Having worked as a radio advertising writer for over 20 years, the over-use of certain words really gets to me- but I can’t think of a better way to describe Groovin’ In Greaseland than calling it an ‘authentic’ blues experience.  Switching gears from the upbeat and cheeky Dissed Again to a slinky, lowdown cut like Tender Hearted then slipping into the surf instrumental MWAH! comes naturally to these guys, and they handle the usual blues topics of love and loss with lowdown charm.  The Nightcats are wildly fun, musically fearless and bursting with bravado, and throwing on this disc will give you a delicious contact high.  If you’re looking for a good time, sailor, Groovin’ In Greaseland has exactly what you’re looking for.

KEY CUTS:  Looking For A Woman, MWAH!, Cool Slaw, Another Lonesome Day

MVP Milligan Vaughan Project (Mark One Records) *** +

You can’t grow up in Texas with the last name ‘Vaughan’, especially if your dad’s name is Jimmie and your uncle is Stevie Ray, and NOT play guitar.  Tyrone Vaughan and gifted blues singer Malford Milligan are off to a fine start with their first album, MVP.

Thanks to his lineage, Tyrone started hanging out at the legendary Antone’s at a young age- Muddy Waters even gave him one of his harmonicas one night.  He got his first ‘real’ guitar, an old Harmony scored from a local pawnshop by uncle Stevie, for his 5th birthday.  Later on Stevie, Lou Ann Barton and WC Clark threw in together to get him a Fender Musicmaster.  Uncle Stevie and dad Jimmie were happy to see young Tyrone Vaughan follow in their footsteps, and over the years he’s jammed with Pinetop Perkins, SRV’s Double Trouble, John Popper and Billy Gibbons.  You could say he was born to the blues.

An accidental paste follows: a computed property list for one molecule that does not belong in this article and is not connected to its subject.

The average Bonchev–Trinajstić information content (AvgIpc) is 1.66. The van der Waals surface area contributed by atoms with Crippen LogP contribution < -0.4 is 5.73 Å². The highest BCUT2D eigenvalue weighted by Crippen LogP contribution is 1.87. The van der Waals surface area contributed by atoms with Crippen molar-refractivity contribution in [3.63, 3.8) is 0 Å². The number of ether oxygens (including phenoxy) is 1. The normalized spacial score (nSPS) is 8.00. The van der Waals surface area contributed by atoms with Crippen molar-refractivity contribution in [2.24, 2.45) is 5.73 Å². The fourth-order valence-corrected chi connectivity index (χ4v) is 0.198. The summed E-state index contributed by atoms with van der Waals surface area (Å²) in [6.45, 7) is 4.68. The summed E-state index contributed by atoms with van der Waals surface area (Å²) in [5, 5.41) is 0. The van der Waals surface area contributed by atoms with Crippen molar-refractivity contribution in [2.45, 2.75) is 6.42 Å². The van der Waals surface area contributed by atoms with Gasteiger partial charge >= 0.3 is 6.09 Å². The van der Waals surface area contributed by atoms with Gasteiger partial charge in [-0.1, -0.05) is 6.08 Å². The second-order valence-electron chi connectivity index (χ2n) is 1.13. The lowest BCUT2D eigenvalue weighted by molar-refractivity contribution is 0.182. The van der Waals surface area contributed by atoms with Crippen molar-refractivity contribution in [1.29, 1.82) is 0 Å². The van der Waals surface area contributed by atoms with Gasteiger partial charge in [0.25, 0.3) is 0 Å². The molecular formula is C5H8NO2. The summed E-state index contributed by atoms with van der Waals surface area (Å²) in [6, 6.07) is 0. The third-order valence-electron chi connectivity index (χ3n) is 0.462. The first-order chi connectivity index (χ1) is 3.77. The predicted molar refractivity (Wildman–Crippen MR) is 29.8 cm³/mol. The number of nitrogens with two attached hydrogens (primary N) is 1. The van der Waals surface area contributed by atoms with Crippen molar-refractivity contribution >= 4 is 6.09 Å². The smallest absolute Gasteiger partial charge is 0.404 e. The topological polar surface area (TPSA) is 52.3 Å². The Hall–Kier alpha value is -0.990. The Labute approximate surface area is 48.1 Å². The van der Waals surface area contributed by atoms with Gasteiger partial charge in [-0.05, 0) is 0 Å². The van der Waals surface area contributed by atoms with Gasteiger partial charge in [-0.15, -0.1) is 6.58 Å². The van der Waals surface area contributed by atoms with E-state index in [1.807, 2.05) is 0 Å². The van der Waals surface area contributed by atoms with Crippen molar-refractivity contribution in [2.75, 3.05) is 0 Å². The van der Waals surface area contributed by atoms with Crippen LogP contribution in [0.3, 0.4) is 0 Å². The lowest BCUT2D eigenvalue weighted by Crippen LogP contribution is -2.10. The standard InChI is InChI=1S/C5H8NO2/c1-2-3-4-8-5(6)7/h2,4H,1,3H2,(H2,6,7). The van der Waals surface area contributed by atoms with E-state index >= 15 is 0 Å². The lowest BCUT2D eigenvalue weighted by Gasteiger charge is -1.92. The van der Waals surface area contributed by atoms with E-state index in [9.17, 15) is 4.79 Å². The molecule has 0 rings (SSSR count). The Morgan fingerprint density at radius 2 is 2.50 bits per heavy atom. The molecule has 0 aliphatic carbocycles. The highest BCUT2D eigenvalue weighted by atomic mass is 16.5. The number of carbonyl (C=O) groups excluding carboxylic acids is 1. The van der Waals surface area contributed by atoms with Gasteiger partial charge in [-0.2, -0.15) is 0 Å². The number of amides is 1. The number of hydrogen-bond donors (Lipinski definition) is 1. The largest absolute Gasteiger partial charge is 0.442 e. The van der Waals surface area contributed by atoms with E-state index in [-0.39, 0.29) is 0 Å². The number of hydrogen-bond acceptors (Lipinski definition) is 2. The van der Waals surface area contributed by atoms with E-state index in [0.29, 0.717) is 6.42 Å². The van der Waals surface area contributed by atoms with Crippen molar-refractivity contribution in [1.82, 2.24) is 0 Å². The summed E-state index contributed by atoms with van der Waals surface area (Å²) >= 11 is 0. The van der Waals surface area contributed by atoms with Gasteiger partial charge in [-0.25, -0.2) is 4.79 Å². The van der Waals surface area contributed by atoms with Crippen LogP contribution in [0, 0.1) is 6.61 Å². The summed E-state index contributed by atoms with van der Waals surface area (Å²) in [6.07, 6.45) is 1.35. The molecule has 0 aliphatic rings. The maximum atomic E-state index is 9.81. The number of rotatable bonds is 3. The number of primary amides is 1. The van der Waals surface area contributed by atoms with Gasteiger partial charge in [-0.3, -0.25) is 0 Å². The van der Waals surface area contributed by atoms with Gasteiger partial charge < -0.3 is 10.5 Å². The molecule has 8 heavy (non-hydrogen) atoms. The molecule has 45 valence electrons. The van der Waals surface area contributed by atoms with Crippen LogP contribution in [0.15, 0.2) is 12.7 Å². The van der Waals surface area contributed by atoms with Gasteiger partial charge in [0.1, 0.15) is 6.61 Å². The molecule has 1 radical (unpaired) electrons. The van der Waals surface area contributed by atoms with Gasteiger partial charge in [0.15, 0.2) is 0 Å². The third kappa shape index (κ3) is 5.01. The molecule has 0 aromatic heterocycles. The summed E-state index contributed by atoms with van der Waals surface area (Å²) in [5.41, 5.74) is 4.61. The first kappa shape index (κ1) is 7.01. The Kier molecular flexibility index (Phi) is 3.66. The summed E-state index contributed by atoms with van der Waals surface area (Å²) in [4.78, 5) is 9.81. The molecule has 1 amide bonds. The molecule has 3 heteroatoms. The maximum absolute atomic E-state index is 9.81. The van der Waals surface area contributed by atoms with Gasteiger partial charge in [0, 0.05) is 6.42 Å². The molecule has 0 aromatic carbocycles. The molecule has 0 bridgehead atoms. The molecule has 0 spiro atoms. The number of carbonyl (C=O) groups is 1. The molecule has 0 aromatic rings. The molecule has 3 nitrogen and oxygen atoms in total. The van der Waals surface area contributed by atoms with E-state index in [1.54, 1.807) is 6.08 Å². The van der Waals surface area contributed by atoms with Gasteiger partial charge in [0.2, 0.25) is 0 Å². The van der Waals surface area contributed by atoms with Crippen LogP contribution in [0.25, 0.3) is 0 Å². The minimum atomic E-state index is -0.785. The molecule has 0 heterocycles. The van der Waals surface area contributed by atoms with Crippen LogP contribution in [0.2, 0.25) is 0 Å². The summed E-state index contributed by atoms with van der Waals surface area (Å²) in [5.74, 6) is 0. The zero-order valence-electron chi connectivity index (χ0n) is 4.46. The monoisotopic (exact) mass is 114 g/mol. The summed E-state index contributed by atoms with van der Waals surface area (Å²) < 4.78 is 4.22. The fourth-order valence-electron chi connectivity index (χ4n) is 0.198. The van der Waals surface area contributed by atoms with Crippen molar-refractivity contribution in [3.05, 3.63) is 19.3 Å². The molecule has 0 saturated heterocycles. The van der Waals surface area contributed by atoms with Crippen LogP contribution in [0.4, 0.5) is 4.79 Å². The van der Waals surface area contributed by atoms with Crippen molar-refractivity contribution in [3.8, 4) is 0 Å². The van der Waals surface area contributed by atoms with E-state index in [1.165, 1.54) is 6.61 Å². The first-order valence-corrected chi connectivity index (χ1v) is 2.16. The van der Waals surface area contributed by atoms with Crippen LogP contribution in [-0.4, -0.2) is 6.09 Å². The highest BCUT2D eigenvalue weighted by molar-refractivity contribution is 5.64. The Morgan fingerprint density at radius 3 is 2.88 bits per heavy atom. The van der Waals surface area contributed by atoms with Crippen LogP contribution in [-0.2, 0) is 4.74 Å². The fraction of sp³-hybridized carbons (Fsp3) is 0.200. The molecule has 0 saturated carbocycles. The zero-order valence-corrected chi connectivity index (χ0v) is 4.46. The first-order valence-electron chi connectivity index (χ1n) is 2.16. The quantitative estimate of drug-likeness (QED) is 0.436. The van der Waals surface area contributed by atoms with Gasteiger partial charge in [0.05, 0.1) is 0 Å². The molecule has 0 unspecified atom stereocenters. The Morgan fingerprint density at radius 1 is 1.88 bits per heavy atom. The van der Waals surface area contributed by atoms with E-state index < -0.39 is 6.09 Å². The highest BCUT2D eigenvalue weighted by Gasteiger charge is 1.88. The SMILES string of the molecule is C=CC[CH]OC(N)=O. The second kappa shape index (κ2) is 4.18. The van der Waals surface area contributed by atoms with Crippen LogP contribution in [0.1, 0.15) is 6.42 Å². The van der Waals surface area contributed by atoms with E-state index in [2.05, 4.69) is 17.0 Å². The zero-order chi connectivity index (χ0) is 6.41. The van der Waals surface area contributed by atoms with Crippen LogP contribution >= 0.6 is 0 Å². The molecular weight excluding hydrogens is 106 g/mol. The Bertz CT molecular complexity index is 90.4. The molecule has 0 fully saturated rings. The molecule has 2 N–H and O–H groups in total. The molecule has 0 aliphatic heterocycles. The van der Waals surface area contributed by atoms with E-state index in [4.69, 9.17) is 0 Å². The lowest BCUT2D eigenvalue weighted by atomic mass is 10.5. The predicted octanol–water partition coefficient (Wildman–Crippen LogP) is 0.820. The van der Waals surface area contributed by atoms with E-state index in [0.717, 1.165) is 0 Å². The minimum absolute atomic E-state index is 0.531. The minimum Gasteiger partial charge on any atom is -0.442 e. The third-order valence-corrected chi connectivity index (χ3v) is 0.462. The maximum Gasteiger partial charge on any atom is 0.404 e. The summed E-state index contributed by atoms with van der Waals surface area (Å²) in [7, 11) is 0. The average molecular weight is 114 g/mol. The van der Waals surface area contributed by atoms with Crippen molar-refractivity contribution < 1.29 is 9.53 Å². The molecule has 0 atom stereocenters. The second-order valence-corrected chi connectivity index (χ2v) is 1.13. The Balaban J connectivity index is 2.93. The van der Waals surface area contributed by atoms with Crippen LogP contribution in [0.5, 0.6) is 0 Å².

Milligan attended the University of Texas in 1981, but he was soon to forsake academics in favor of singing at Monday night blues jams.  He helped form the Texas supergroup Storyville, releasing two stellar albums on Atlantic and, as a session singer, Malford has always been in demand.

All of which brings us to the new album, MVP. There’s definitely some high quality blues here, with studio originals written by Milligan, Vaughan and producer David Grissom, as well as 3 covers and a couple of bonus live tracks from their first ever live gig together.  Milligan has a gritty voice born to sing the blues and, as you would expect, Vaughan is a fierce guitar player- though he sounds nothing like his famous uncle.  You only have to put MVP’s version of Buddy Guy’s Leave My Girl Alone next to the one from Stevie’s In Step album to hear the difference.

MVP is straight up blues, well played and spectacularly well sung, and immensely diggable.

KEY CUTS:  Leave My Girl Alone, Two Wings, Palace of The King

OLIVIA Tucci (Hideaway Records)  *****

There’s some great blues coming out of Florida, like Tucci’s new CD Olivia. With special guests Larry McCray and Dan Toler, this is an Allman-esque set of spirited songs that will stick with you for a very long time.